Sustainability Science

, 5:115 | Cite as

Towards institutional analysis of sustainability science: a quantitative examination of the patterns of research collaboration

  • Masaru YarimeEmail author
  • Yoshiyuki Takeda
  • Yuya Kajikawa
Original Article


This paper examines quantitatively the patterns of collaboration over geographical boundaries in the emerging field of sustainability science by empirically analyzing the bibliometric data of scientific articles. The results indicate that an increasing number of countries are engaged in research on sustainability, with the proportion of articles published through international collaboration rising as well. The number of countries engaged in international collaboration on sustainability research has been increasing, and the diversity of countries engaged in research collaboration beyond national borders is also increasing. The geographical patterns of collaboration on sustainability show that research collaboration tends to be conducted between countries which are geographically located closely, suggesting that communication and information exchange might be limited within the regional clusters. The focused fields of research activities on sustainability are significantly different between countries, as each country has its focused fields of research related to sustainability. The specialization of research activities is also observed in international collaboration. While these patterns of international collaboration within regional clusters focusing on specific fields could be effective in promoting the creation, transmission, and sharing of knowledge on sustainability utilizing the already existing regional networks, they could pose a serious obstacle to collecting, exchanging, and integrating diverse types of knowledge, especially when it is necessary to deal with problems involving large-scale complex interactions with long-term implications, such as climate change. It would be of critical importance to establish inter-regional linkages by devising appropriate institutional arrangements for global research collaboration on sustainability science.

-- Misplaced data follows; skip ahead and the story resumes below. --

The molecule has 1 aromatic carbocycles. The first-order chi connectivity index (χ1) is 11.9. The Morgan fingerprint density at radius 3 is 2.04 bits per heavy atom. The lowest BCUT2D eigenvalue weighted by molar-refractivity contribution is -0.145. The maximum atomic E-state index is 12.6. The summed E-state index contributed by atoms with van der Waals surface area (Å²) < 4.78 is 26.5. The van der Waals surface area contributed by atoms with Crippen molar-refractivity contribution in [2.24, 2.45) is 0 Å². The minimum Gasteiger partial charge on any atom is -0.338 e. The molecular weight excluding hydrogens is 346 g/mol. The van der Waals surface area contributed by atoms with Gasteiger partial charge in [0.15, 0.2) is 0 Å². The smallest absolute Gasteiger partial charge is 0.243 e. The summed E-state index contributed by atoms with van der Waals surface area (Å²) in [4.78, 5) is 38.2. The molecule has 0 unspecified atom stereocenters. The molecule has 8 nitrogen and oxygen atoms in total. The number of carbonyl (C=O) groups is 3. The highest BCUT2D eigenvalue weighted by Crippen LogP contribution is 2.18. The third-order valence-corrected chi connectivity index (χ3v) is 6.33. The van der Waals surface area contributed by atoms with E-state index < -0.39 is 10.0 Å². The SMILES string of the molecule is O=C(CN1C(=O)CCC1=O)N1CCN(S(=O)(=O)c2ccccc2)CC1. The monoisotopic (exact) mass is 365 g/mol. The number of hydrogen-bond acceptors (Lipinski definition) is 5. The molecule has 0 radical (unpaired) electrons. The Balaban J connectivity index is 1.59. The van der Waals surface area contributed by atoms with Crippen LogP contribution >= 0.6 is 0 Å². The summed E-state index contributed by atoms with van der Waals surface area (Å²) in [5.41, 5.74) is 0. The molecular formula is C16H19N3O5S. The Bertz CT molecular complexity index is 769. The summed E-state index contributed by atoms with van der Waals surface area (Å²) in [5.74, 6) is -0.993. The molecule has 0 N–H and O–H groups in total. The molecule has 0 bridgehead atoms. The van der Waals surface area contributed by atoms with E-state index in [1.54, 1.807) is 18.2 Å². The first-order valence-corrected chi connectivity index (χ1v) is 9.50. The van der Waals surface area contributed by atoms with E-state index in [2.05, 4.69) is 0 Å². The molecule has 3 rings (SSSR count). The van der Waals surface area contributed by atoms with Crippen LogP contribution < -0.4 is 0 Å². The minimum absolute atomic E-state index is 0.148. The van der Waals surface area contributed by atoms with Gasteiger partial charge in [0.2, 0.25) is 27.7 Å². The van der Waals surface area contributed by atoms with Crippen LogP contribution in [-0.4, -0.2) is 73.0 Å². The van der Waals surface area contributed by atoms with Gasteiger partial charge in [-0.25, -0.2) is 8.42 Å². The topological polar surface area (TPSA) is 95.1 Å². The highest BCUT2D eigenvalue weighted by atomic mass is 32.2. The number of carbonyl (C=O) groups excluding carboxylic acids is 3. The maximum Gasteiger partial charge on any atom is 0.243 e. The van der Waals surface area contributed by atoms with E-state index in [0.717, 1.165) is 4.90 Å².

Sustainability science Institutional analysis Research collaboration Bibliometrics 



We are very grateful to the anonymous referees for their insightful comments and suggestions, which improved greatly our manuscript. This work was supported by the Ministry of Education, Culture, Sports, Science, and Technology (MEXT) of Japan through Special Coordination Funds for Promoting Science and Technology (Project name: IR3S) and Showa Shell Sekiyu K.K., as a part of the research project “Knowledge Structurization for Sustainability Science” undertaken by the University of Tokyo.